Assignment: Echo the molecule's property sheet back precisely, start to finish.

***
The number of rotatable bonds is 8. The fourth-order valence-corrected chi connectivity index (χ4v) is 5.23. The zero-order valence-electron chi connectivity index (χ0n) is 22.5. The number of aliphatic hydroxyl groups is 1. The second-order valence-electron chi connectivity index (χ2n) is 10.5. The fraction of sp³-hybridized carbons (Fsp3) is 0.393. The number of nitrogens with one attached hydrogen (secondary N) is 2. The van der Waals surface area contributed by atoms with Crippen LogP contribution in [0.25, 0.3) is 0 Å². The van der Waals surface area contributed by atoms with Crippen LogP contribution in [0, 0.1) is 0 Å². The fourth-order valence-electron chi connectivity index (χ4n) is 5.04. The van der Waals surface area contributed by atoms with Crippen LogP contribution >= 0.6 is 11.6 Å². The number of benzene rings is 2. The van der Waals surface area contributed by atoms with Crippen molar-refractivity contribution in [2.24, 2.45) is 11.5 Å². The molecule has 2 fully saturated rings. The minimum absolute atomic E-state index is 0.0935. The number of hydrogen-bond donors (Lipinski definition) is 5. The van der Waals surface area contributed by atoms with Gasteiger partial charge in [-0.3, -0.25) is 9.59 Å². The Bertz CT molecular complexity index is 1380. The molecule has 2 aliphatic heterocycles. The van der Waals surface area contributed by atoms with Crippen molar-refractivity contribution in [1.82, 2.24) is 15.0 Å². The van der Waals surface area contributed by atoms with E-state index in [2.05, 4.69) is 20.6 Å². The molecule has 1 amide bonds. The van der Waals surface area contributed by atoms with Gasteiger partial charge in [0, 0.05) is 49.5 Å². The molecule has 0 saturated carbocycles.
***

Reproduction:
The number of rotatable bonds is 8. The fourth-order valence-corrected chi connectivity index (χ4v) is 5.23. The zero-order valence-electron chi connectivity index (χ0n) is 22.5. The number of aliphatic hydroxyl groups is 1. The second-order valence-electron chi connectivity index (χ2n) is 10.5. The fraction of sp³-hybridized carbons (Fsp3) is 0.393. The number of nitrogens with one attached hydrogen (secondary N) is 2. The van der Waals surface area contributed by atoms with Crippen LogP contribution in [0.25, 0.3) is 0 Å². The van der Waals surface area contributed by atoms with Crippen LogP contribution in [0, 0.1) is 0 Å². The fourth-order valence-electron chi connectivity index (χ4n) is 5.04. The van der Waals surface area contributed by atoms with Crippen LogP contribution >= 0.6 is 11.6 Å². The number of benzene rings is 2. The van der Waals surface area contributed by atoms with Crippen molar-refractivity contribution in [2.24, 2.45) is 11.5 Å². The molecule has 2 fully saturated rings. The minimum absolute atomic E-state index is 0.0935. The number of hydrogen-bond donors (Lipinski definition) is 5. The van der Waals surface area contributed by atoms with Gasteiger partial charge in [-0.3, -0.25) is 9.59 Å². The Bertz CT molecular complexity index is 1380. The molecule has 2 aliphatic heterocycles. The van der Waals surface area contributed by atoms with Crippen molar-refractivity contribution in [1.82, 2.24) is 15.0 Å². The van der Waals surface area contributed by atoms with E-state index in [2.05, 4.69) is 20.6 Å². The molecule has 1 amide bonds. The van der Waals surface area contributed by atoms with Gasteiger partial charge in [0, 0.05) is 49.5 Å². The molecule has 0 saturated carbocycles.